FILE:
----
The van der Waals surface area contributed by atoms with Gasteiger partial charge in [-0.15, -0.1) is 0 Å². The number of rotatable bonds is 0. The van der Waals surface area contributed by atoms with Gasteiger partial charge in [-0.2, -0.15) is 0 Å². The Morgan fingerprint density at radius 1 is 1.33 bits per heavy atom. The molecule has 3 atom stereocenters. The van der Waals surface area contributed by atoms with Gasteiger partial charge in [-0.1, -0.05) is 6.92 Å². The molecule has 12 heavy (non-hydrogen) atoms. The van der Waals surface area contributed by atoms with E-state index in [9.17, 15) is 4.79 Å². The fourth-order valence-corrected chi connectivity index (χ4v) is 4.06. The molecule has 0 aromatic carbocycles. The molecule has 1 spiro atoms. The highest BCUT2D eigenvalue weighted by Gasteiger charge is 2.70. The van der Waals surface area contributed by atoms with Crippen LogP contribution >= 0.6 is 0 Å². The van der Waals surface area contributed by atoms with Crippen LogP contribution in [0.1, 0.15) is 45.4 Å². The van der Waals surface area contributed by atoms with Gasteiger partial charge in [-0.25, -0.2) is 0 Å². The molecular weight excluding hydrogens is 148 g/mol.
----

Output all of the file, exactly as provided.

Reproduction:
The van der Waals surface area contributed by atoms with Gasteiger partial charge in [-0.15, -0.1) is 0 Å². The number of rotatable bonds is 0. The van der Waals surface area contributed by atoms with Gasteiger partial charge in [-0.2, -0.15) is 0 Å². The Morgan fingerprint density at radius 1 is 1.33 bits per heavy atom. The molecule has 3 atom stereocenters. The van der Waals surface area contributed by atoms with Gasteiger partial charge in [-0.1, -0.05) is 6.92 Å². The molecule has 12 heavy (non-hydrogen) atoms. The van der Waals surface area contributed by atoms with E-state index in [9.17, 15) is 4.79 Å². The fourth-order valence-corrected chi connectivity index (χ4v) is 4.06. The molecule has 0 aromatic carbocycles. The molecule has 1 spiro atoms. The highest BCUT2D eigenvalue weighted by Gasteiger charge is 2.70. The van der Waals surface area contributed by atoms with Crippen LogP contribution >= 0.6 is 0 Å². The van der Waals surface area contributed by atoms with Crippen LogP contribution in [0.1, 0.15) is 45.4 Å². The van der Waals surface area contributed by atoms with Gasteiger partial charge in [-0.25, -0.2) is 0 Å². The molecular weight excluding hydrogens is 148 g/mol.